Whoever is called “to teach Christ” must first seek “the
surpassing worth of knowing Christ Jesus”; he must suffer “the
loss of all things . . .” in order to “gain Christ and be found in him,”
and “to know him and the power of his resurrection, and [to] share
his sufferings, becoming like him in his death, that if possible [he]
may attain the resurrection from the dead.”
From this loving knowledge of Christ springs the desire to
proclaim him, to “evangelize,” and to lead others to the “yes” of
faith in Jesus Christ. But at the same time the need to know this
faith better makes itself felt. To this end, following the order of the
Creed, Jesus’ principal titles—“Christ,” “Son of God,” and “Lord”
)—will be presented. The Creed next confesses the chief
mysteries of his life—those of his Incarnation (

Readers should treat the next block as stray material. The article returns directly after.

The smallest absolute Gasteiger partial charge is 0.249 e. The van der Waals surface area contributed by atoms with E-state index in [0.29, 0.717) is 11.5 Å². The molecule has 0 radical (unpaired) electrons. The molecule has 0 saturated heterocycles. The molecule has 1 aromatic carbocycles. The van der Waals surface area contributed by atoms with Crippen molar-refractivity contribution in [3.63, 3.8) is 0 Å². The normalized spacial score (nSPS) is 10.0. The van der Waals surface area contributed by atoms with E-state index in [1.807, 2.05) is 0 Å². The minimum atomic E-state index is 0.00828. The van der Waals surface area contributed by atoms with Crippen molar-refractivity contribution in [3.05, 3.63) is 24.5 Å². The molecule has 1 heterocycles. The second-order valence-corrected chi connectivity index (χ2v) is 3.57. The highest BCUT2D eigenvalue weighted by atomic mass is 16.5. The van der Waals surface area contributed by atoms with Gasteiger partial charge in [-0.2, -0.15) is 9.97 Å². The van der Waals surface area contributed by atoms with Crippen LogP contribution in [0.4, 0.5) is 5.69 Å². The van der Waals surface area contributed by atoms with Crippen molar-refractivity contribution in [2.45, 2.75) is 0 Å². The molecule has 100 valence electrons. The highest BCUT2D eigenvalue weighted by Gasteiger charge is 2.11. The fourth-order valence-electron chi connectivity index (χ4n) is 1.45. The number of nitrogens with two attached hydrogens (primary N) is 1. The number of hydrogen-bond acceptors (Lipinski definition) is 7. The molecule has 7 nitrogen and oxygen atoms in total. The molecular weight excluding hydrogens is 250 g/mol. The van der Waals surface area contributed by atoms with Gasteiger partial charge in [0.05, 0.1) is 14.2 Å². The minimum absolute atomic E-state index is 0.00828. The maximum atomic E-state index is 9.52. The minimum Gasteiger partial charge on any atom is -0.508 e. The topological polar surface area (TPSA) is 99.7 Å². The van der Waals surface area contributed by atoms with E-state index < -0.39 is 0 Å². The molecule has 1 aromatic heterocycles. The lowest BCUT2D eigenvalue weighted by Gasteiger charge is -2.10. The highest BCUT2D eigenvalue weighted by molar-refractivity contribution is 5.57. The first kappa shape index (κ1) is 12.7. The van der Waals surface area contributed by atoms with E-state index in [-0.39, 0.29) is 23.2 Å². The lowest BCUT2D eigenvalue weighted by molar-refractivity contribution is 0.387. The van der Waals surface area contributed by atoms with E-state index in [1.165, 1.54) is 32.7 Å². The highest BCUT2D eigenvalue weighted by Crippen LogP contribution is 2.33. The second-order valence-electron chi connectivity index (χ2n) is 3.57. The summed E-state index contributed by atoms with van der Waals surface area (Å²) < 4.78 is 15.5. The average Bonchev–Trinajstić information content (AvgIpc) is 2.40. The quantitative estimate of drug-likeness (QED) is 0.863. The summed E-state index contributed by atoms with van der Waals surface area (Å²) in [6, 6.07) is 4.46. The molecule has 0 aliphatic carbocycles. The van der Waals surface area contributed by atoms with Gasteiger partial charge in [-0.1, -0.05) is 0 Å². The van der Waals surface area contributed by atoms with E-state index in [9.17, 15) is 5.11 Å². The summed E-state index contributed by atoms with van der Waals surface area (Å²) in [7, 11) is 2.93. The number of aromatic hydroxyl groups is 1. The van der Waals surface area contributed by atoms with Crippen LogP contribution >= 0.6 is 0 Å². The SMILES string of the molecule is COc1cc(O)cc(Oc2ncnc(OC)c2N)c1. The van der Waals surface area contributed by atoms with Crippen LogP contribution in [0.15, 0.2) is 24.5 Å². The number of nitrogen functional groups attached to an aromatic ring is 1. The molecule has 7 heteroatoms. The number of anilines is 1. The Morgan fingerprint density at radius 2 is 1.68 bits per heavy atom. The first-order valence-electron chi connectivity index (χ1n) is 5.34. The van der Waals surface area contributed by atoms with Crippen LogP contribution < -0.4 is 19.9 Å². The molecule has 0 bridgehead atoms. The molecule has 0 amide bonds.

articles 4 and 5
), and glorification (
articles 6 and 7
AND IN JESUS CHRIST, HIS ONLY SON,
Jesus means in Hebrew: “God saves.” At the annunciation,
the angel Gabriel gave him the name Jesus as his proper name,
which expresses both his identity and his mission.
alone can forgive sins, it is God who, in Jesus his eternal Son made
man, “will save his people from their sins.”
In Jesus, God reca
pitulates all of his history of salvation on behalf of men.
In the history of salvation God was not content to deliver
Israel “out of the house of bondage”
by bringing them out of
Egypt. He also saves them from their sin. Because sin is always an
offense against God, only he can forgive it.
For this reason Israel,
becoming more and more aware of the universality of sin, will no
longer be able to seek salvation except by invoking the name of the
1:21; cf. 2:7.